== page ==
Adding a Unique Index to an InnoDB Table

Let's create an InnoDB table without a unique index, and then add a unique index to it:

  1. Connect to the server using MariaDB Client:

    $ mariadb --user=root
    
  2. Confirm that the default storage engine is InnoDB by checking the default_storage_engine system variable using the SHOW SESSION VARIABLES statement:

    SHOW SESSION VARIABLES
       LIKE 'default_storage_engine';
    
    +------------------------+--------+
    | Variable_name          | Value  |
    +------------------------+--------+
    | default_storage_engine | InnoDB |
    +------------------------+--------+
    
  3. If the database does not exist, then create the database for the table using the CREATE DATABASE statement:

    CREATE DATABASE hq_sales;
    
  4. Create the table without a primary key using the CREATE TABLE statement:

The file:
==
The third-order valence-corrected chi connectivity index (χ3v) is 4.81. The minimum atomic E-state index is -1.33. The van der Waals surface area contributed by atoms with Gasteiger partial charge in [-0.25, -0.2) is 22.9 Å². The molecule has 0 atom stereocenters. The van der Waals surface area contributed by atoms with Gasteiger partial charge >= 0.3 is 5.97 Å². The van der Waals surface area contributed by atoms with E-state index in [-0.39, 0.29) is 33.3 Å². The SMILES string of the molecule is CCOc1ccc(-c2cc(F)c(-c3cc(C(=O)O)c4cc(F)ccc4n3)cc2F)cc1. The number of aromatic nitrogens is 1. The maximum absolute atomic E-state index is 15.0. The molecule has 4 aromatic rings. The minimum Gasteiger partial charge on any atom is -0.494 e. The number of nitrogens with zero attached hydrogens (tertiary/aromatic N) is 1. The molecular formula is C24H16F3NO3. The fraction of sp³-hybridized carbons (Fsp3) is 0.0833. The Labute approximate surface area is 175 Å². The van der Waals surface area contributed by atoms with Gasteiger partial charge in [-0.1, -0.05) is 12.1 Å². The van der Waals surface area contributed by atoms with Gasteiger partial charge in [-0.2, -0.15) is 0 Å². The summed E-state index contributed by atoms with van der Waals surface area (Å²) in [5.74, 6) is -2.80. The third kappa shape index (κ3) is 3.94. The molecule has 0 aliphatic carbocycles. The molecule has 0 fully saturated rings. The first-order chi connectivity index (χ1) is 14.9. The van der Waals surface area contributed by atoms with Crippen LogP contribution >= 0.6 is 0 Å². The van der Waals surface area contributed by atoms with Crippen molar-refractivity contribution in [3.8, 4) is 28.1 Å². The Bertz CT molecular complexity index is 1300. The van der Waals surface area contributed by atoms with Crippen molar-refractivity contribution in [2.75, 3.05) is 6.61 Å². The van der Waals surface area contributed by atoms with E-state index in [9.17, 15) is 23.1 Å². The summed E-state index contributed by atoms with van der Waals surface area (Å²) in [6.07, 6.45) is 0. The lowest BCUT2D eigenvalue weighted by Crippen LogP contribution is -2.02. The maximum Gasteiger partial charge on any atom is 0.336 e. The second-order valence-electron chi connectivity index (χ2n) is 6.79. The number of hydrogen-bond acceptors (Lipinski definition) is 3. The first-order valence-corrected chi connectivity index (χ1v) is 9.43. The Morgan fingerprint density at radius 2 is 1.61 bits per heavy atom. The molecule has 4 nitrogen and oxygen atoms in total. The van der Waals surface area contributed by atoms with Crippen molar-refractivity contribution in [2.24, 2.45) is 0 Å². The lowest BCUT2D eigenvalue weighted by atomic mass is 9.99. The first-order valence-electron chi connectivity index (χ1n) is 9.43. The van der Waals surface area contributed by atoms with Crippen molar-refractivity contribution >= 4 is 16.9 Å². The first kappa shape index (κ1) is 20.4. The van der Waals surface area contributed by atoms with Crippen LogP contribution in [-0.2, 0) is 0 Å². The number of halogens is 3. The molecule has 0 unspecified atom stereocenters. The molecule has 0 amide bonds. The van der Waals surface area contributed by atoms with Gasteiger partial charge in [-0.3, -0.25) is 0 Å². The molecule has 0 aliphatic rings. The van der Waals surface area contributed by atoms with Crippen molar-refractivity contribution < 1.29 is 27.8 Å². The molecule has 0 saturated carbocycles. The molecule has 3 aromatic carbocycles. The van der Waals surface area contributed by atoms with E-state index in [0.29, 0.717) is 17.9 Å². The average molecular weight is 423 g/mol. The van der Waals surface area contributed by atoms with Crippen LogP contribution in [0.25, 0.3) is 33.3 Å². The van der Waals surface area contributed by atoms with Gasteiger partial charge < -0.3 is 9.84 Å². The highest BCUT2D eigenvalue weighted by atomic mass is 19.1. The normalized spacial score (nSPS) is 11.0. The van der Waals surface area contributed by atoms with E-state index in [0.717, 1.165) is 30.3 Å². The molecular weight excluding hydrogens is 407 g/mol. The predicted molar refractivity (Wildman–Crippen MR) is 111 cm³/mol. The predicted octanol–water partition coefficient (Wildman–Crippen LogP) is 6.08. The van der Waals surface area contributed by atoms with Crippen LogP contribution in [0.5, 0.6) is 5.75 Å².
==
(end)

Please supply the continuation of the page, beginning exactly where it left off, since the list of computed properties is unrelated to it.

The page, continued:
CREATE TABLE hq_sales.customers (
       customer_id BIGINT AUTO_INCREMENT NOT NULL,
       customer_name VARCHAR(500),
       customer_email VARCHAR(200),
       PRIMARY KEY(customer_id)
    );
    
  5. Alter the table using the ALTER TABLE statement and specify the new unique index with the ADD UNIQUE INDEX() clause:

    ALTER TABLE hq_sales.customers ADD UNIQUE INDEX (customer_email);
    

Dropping a Unique Index from an InnoDB Table

Let's drop the unique index from the table created in the Creating an InnoDB Table with a Single Column Unique Index section:

  1. Obtain the name of the index by joining the information_schema.INNODB_SYS_INDEXES, information_schema.INNODB_SYS_TABLES, and information_schema.INNODB_SYS_FIELDS tables:

    SELECT isi.NAME AS index_name, isf.NAME AS index_column
    FROM information_schema.INNODB_SYS_INDEXES isi
    JOIN information_schema.INNODB_SYS_TABLES ist
    ON isi.TABLE_ID = ist.TABLE_ID
    JOIN information_schema.INNODB_SYS_FIELDS isf
    ON isi.INDEX_ID = isf.INDEX_ID